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Конкурс переводов - Тур 100 (июль 2011 г.)
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George Mellon, the party of the second part, is also, curiously enough, a door hound, a keeper of the gates and a dweller upon the threshold. But he works by day. He is the presentable young man who sits in the anteroom at the offices of the Ladies' Sphere and keeps people from seeing the editor. Editors, who are human beavers, industrious little creatures who work hard and shrink from the public gaze, generally employ, to insure privacy, a small boy with red hair, a tight suit and an air of having seen all the trickery and wickedness in the world.

At the Ladies' Sphere, however, where beautiful and refined women are popping in and out all day like rabbits, something with a little more tone is required: and George landed the job against a field of twenty- six competitors. This should enable you to get an adequate angle on George. It is not every young man who can head off without offense lovely creatures in Paris frocks and mink coats, and convince them simultaneously that it is the editor's dearest wish to have a long cozy chat with them, but that he can't see them this morning. Men with less diplomacy than George have held down ambassadorships in foreign capitals.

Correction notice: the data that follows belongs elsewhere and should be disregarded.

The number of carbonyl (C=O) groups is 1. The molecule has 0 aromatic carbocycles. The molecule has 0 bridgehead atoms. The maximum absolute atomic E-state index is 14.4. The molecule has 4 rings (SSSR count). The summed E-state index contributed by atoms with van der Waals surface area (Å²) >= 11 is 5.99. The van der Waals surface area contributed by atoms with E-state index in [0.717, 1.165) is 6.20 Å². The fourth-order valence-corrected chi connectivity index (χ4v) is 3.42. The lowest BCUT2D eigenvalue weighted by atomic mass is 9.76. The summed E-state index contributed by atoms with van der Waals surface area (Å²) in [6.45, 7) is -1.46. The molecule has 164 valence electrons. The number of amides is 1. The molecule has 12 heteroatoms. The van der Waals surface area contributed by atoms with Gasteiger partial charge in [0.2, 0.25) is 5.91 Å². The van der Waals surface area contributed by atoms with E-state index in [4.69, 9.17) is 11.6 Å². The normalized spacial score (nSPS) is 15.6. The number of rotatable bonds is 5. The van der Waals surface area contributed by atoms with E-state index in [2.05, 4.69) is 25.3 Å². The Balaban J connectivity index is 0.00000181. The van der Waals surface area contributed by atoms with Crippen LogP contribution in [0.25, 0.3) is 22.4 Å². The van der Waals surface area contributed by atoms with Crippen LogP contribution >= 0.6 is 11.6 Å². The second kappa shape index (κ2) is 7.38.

It was this manner of his that had first attracted Rosie when she had called one morning to see the editor.

"Have you an appointment, madam?" George had inquired, bending suavely over the little wooden gate with the air of a plenipotentiary at the Court of St. James exchanging compliments with a princess of the blood.

Rosie said she had no appointment.

"Then I fear," said George with manly regret, "that it will scarcely be possible for you to see Mr. Hebblethwaite to-day. Mr. Hebblethwaite is exceedingly busy just now. The magazine goes to press to-day." The magazine was always going to press when people tried to get past George. "If you would care to leave a message-"

"I only wanted to ask him if he would mind giving me the Ten Delicious Morsels From the Chafing Dish that he had in the March number. I cut them out, but I lost them."

"Our Circulation Department would attend to that," said George. "If you would care to leave your name and address I will see that they are forwarded to you."

And in the short space of time it took Rosie to write down her name and address George had handed the raspberry to two artists and a short-story writer. Rosie felt that this was no ordinary man.

George must have conceived an equally flattering opinion of her; for that same evening he called at her rooming house in person, bearing the March number. And so pleasantly and swiftly did their acquaintance progress that, before he left, Rosie had cooked Delicious Morsel Number Three on her chafing dish, and they ate it together. Rosie was a wonderful cook; and it may be that George, who had suffered much from boarding-house meals since he came to New York, acquired at that moment his first yearning for domesticity.